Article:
I remember in 2008 seeing Gerald Sussman, creator of the Scheme language, resignedly describing a sea change in the MIT computer science curriculum. In response to a question from the audience, he said:
The work of engineers used to be about taking small parts that they understood entirely and using simple techniques to compose them into larger things that do what they want.
But programming now isn't so much like that. Nowadays you muck around with incomprehensible or nonexistent man pages for software you don't know who wrote. You have to do basic science on your libraries to see how they work, trying out different inputs and seeing how the code reacts. This is a fundamentally different job.
Like many I was profoundly saddened by this analysis. I want to believe in constructive correctness, in math and in proofs. And so with the rise of functional programming, I thought that this historical slide from reason towards observation was just that, historical, and that the "safe" languages had a compelling value that would be evident eventually: that "another world is possible".
In particular I found solace in "langsec", an approach to assessing and ensuring system security in terms of constructively correct programs. One obvious application is parsing of untrusted input, and indeed the langsec.org website appears to emphasize this domain as one in which a programming languages approach can be fruitful. It is, after all, a truth universally acknowledged, that a program with good use of data types, will be free from many common bugs. So far so good, and so far so successful.
The basis of language security is starting from a programming language with a well-defined, easy-to-understand semantics. From there you can prove (formally or informally) interesting security properties about particular programs. For example, if a program has a secret k, but some untrusted subcomponent C of it should not have access to k, one can prove if k can or cannot leak to C. This approach is taken, for example, by Google's Caja compiler to isolate components from each other, even when they run in the context of the same web page.
What's worse, we need to do basic science to come up with adequate mitigations to the Spectre vulnerabilities (side-channel exfiltration of results of speculative execution). Retpolines, poisons and masks, et cetera: none of these are proven to work. They are simply observed to be effective on current hardware. Indeed mitigations are anathema to the correctness-by-construction: if you can prove that a problem doesn't exist, what is there to mitigate?
Spectre is not the first crack in the edifice of practical program correctness. In particular, timing side channels are rarely captured in language semantics. But I think it's fair to say that Spectre is the most devastating vulnerability in the langsec approach to security that has ever been uncovered.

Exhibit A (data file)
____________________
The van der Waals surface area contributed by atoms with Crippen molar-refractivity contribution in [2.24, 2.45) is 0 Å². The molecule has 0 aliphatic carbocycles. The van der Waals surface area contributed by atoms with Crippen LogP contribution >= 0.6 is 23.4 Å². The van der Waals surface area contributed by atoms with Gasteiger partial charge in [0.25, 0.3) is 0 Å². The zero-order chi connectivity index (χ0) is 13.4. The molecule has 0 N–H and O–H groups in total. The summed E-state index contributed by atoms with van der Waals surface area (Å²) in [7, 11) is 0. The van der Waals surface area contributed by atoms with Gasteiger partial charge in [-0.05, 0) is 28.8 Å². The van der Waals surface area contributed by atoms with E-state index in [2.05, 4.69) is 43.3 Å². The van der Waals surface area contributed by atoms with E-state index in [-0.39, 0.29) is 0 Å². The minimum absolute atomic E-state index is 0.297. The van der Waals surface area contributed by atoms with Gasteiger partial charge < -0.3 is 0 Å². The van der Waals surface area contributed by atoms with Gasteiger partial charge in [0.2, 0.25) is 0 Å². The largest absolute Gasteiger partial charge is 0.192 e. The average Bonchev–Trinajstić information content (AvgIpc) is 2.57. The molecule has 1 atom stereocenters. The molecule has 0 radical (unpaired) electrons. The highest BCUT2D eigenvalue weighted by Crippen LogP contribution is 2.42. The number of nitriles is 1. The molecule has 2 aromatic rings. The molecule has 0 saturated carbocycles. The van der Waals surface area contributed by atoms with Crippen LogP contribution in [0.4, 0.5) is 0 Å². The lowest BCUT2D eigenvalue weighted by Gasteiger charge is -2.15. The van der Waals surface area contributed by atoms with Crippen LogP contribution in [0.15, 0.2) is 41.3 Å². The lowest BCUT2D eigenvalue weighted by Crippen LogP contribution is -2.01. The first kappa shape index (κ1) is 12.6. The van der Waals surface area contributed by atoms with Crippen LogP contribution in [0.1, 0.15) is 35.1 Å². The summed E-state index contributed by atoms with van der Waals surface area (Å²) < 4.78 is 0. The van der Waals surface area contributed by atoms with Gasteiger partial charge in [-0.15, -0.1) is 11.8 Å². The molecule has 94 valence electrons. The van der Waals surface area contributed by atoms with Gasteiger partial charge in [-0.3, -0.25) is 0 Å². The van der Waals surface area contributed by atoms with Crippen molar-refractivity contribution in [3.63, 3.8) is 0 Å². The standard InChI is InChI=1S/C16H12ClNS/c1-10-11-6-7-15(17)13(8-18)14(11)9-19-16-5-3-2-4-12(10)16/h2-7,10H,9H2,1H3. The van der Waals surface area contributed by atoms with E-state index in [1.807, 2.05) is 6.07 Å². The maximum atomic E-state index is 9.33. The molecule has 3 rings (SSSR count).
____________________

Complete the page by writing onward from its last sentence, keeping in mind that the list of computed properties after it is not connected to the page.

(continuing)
Where do we go from here? I see but two options. One is to attempt to make the behavior of the machines targetted by secure language implementations behave rigorously as architecturally specified, and in no other way. This is the approach taken by all of the deployed mitigations (retpolines, poisoned pointers, masked accesses): modify the compiler and runtime to prevent the CPU from speculating through vulnerable indirect branches (prevent speculative execution), or from using fetched values in further speculative fetches (prevent this particular side channel). I think we are missing a model and a proof that these mitigations restore target architectural semantics, though.
However if we did have a model of what a CPU does, we have another opportunity, which is to incorporate that model in a semantics of the target language of a compiler (e.g. micro-x86 versus x86). It could be that this model produces a co-evolution of the target architectures as well, whereby Intel decides to disclose and expose more of its microarchitecture to user code. Cacheing and other microarchitectural side-effects would then become explicit rather than transparent.
Rich Hickey has this thing where he talks about "simple versus easy". Both of them sound good but for him, only "simple" is good whereas "easy" is bad. It's the sort of subjective distinction that can lead to an endless string of Worse Is Better Is Worse Bourbaki papers, according to the perspective of the author. Anyway transparent caching in the CPU has been marvelously easy for most application developers and fantastically beneficial from a performance perspective. People needing constant-time operations have complained, of course, but that kind of person always complains. Could it be, though, that actually there is some other, better-is-better kind of simplicity that should replace the all-pervasive, now-treacherous transparent cacheing?
I don't know. All I will say is that an ad-hoc approach to determining which branches and loads are safe and which are not is not a plan that inspires confidence. Godspeed to the langsec faithful in these dark times.